In the current study, pancreatic lipase inhibitory activity was evaluated for all extracts, using Cetilistat as a positive control, with the IC50 value of 4.66 ± 0.05 μg/ml (Table 5). While the majority of the extracts demonstrated some extent of inhibitory activity against lipase enzyme, some of the plant extracts were particularly active. The ethanolic extracts of A. nilotica, Z. spina-christi, S. argel, M. annua and B. papyrifera exhibited a stronger inhibitory activity against pancreatic lipase enzyme compared to Cetilistat, with IC50 values of 1.65 ± 0.02, 1.86 ± 0.07, 2.12 ± 0.08, 4.22 ± 0.08 and 4.33 ± 0.07 μg/ml, respectively. Moreover, the water extracts of A. nilotica, Z. spina-christi and C. sinensis had a strong lipase inhibitory activity with IC50 values of 0.31 ± 0.01, 0.72 ± 0.01 and 4.51 ± 0.08 μg/ml, respectively.
Table 5

Pancreatic lipase inhibitory activity of extracts

Scientific name

IC50 (μg/ml)a value for pancereatic lipase inhibition

70% Ethanol extract

Water extract

A. precatorius

17.55 ± 1.36

27.46 ± 1.58

A. nilotica

1.65 ± 0.02

0.31 ± 0.01

B. linariifolia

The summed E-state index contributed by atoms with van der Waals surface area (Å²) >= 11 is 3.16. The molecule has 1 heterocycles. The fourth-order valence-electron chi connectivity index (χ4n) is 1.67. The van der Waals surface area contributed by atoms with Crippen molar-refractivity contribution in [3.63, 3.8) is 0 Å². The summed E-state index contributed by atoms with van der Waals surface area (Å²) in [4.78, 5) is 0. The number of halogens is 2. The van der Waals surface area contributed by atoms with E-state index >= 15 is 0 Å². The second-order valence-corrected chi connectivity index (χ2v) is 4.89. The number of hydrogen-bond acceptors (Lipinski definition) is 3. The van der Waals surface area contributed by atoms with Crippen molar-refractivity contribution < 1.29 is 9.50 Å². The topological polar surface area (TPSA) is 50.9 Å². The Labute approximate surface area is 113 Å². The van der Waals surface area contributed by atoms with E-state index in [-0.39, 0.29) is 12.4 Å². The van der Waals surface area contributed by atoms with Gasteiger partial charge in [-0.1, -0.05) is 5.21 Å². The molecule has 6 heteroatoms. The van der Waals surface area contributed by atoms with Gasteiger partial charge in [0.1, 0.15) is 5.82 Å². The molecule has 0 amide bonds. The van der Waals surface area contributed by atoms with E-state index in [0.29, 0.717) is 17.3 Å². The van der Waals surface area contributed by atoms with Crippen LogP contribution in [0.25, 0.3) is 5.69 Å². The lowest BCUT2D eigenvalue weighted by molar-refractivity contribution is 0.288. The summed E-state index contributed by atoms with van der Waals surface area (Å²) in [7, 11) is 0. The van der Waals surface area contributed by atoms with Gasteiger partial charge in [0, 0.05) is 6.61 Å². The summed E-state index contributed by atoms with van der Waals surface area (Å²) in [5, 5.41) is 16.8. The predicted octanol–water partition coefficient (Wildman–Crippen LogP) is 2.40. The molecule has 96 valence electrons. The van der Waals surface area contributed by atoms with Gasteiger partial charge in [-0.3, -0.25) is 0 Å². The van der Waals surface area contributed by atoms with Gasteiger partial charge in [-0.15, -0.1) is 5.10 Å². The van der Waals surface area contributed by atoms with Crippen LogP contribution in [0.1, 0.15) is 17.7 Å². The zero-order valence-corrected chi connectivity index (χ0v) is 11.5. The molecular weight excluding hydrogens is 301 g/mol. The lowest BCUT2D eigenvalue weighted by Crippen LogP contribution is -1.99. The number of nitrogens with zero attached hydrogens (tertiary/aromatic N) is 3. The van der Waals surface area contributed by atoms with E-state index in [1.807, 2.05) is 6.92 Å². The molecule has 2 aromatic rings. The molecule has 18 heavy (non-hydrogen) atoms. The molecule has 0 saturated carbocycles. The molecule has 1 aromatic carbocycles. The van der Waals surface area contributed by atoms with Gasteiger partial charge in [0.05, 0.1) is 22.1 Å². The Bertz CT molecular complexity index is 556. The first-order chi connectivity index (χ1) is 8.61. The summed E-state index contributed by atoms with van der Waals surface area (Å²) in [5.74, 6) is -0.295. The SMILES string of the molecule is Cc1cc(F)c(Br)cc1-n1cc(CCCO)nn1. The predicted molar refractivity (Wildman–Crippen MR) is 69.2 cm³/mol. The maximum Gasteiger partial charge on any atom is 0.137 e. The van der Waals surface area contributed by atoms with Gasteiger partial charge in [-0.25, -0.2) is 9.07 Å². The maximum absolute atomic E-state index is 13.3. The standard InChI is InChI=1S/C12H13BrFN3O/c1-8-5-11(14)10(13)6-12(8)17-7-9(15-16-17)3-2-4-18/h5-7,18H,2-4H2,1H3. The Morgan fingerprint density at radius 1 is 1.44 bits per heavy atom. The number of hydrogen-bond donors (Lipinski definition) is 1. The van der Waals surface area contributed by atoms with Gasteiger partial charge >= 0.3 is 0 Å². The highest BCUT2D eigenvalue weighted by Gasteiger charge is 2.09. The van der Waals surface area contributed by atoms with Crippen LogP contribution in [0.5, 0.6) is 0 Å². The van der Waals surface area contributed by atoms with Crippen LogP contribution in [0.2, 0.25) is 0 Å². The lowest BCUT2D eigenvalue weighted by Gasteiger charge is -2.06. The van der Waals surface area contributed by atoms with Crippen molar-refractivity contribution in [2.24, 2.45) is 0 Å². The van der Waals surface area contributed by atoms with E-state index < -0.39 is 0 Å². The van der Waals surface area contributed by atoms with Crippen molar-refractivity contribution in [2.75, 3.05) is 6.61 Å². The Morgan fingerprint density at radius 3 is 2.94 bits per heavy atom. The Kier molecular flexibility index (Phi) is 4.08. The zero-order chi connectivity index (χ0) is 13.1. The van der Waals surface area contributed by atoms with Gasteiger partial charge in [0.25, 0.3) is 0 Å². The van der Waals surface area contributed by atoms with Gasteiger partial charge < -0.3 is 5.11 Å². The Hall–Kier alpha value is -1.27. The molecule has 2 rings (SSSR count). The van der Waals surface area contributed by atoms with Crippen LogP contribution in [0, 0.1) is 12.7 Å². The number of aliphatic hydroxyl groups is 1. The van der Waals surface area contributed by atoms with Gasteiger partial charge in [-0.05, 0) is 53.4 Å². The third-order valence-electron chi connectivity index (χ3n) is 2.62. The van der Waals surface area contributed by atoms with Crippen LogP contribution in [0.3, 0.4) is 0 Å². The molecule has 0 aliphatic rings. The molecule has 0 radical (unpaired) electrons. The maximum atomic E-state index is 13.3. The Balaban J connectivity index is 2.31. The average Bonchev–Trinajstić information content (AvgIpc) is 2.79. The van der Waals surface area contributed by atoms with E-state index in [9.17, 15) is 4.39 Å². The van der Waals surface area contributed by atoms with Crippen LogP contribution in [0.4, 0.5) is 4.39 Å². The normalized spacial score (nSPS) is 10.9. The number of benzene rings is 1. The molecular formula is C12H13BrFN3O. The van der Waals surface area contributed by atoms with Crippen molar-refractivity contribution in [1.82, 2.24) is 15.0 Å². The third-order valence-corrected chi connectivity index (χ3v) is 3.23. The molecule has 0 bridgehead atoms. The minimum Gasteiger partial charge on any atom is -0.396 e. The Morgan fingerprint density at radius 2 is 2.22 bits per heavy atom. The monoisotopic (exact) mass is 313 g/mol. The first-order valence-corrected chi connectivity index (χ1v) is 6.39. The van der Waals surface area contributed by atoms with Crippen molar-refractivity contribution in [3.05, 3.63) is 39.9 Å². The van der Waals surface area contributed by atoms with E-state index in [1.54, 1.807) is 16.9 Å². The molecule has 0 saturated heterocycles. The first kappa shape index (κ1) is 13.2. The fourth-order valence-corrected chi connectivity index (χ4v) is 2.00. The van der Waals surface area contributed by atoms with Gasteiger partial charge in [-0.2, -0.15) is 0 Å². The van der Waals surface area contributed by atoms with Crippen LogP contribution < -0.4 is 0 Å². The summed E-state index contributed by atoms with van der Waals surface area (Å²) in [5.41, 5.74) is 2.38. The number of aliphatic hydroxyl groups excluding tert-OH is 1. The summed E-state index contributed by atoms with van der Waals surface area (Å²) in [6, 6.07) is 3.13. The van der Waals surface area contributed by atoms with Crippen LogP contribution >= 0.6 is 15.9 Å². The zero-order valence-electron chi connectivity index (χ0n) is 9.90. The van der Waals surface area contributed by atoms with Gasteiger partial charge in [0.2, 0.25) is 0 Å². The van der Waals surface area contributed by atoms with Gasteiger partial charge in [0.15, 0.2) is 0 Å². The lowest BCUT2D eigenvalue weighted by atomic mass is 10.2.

16.78 ± 0.31

18.12 ± 0.27

B. papyrifera

4.33 ± 0.07

46.19 ± 1.21

C. ipecacuanha

8.23 ± 0.12

22.1 ± 0.77

C. colocynthis

63.56 ± 1.6

20.66 ± 1.04

C. sinensis

29.82 ± 0.22

4.51 ± 0.08

C. proximus

16.69 ± 0.52

18.43 ± 0.28

C. rotundus.

8.16 ± 0.17

5.38 ± 0.42

G. alata

19.99 ± 0.77

23.76 ± 0.26

M. annua

4.22 ± 0.08

9.28 ± 1.81*

P. glaucum

119.91 ± 2.78

19.58 ± 0.17

R. graveolens

9.37 ± 0.42

48.03 ± 1.38

S. argel

2.12 ± 0.08

33.96 ± 0.29

T. bakis

17.75 ± 0.27

60.38 ± 0.88

T. foenum-graceum

244.15 ± 1.80

51.86 ± 2.67

V. madagascariensis

35.10 ± 5.56

98.66 ± 3.60

Z. spina-christi

1.86 ± 0.07

0.72 ± 0.01

Cetilistatb

4.66 ± 0.05

aEach value represents the mean ± SD (n = 3)

bCetilistat was used as a positive control of lipase inhibitory activity

Cell genotoxicity/cytotoxicity activity

Based on the above results of the bioactivities screening; the 70% ethanol and water extracts of A. nilotica, Z. spina-christi, M. annua, A. precatorius, and G. alata were investigated for potential genotoxicity and cytotoxicity on HeLa cell line using HCS DNA Damage assay at various concentrations (2 μg/ml, 20 μg/ml, and 200 μg/ml) (Fig. 1a). As shown in Fig. 1b, the 70% ethanol extracts of A. nilotica, Z. spina-christi, and M. annua showed genotoxicity at concentrations > 20 μg/ml. In addition, a significant level of genotoxicity was observed at concentrations > 20 μg/ml for the water extracts of Z. spina-christi and 2 μg/ml for the water extracts of A. precatorius. Whereas, water extract of A. nilotica showed genotoxicity at concentrations > 20 μg/ml (Fig. 1c).